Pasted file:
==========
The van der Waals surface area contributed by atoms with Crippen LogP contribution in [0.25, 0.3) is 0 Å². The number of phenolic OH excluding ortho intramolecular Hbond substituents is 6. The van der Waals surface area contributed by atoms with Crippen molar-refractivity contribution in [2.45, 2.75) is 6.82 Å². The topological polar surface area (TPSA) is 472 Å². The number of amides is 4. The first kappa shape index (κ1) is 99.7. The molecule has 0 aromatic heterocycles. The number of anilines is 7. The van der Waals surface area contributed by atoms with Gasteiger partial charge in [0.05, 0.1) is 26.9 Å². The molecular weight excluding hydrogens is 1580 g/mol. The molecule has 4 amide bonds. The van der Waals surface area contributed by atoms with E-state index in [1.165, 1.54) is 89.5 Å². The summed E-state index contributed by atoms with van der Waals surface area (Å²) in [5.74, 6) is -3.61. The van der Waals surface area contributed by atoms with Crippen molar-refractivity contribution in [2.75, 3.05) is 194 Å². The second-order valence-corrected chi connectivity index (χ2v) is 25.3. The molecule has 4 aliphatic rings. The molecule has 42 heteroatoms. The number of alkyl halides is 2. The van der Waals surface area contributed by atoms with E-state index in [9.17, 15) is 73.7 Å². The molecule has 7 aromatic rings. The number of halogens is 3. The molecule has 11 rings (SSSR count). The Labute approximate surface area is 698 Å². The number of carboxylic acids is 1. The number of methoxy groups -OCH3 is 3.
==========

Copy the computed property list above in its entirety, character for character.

The van der Waals surface area contributed by atoms with Crippen LogP contribution in [0.25, 0.3) is 0 Å². The number of phenolic OH excluding ortho intramolecular Hbond substituents is 6. The van der Waals surface area contributed by atoms with Crippen molar-refractivity contribution in [2.45, 2.75) is 6.82 Å². The topological polar surface area (TPSA) is 472 Å². The number of amides is 4. The first kappa shape index (κ1) is 99.7. The molecule has 0 aromatic heterocycles. The number of anilines is 7. The van der Waals surface area contributed by atoms with Gasteiger partial charge in [0.05, 0.1) is 26.9 Å². The molecular weight excluding hydrogens is 1580 g/mol. The molecule has 4 amide bonds. The van der Waals surface area contributed by atoms with E-state index in [1.165, 1.54) is 89.5 Å². The summed E-state index contributed by atoms with van der Waals surface area (Å²) in [5.74, 6) is -3.61. The van der Waals surface area contributed by atoms with Crippen molar-refractivity contribution in [2.75, 3.05) is 194 Å². The second-order valence-corrected chi connectivity index (χ2v) is 25.3. The molecule has 4 aliphatic rings. The molecule has 42 heteroatoms. The number of alkyl halides is 2. The van der Waals surface area contributed by atoms with E-state index in [9.17, 15) is 73.7 Å². The molecule has 7 aromatic rings. The number of halogens is 3. The molecule has 11 rings (SSSR count). The Labute approximate surface area is 698 Å². The number of carboxylic acids is 1. The number of methoxy groups -OCH3 is 3.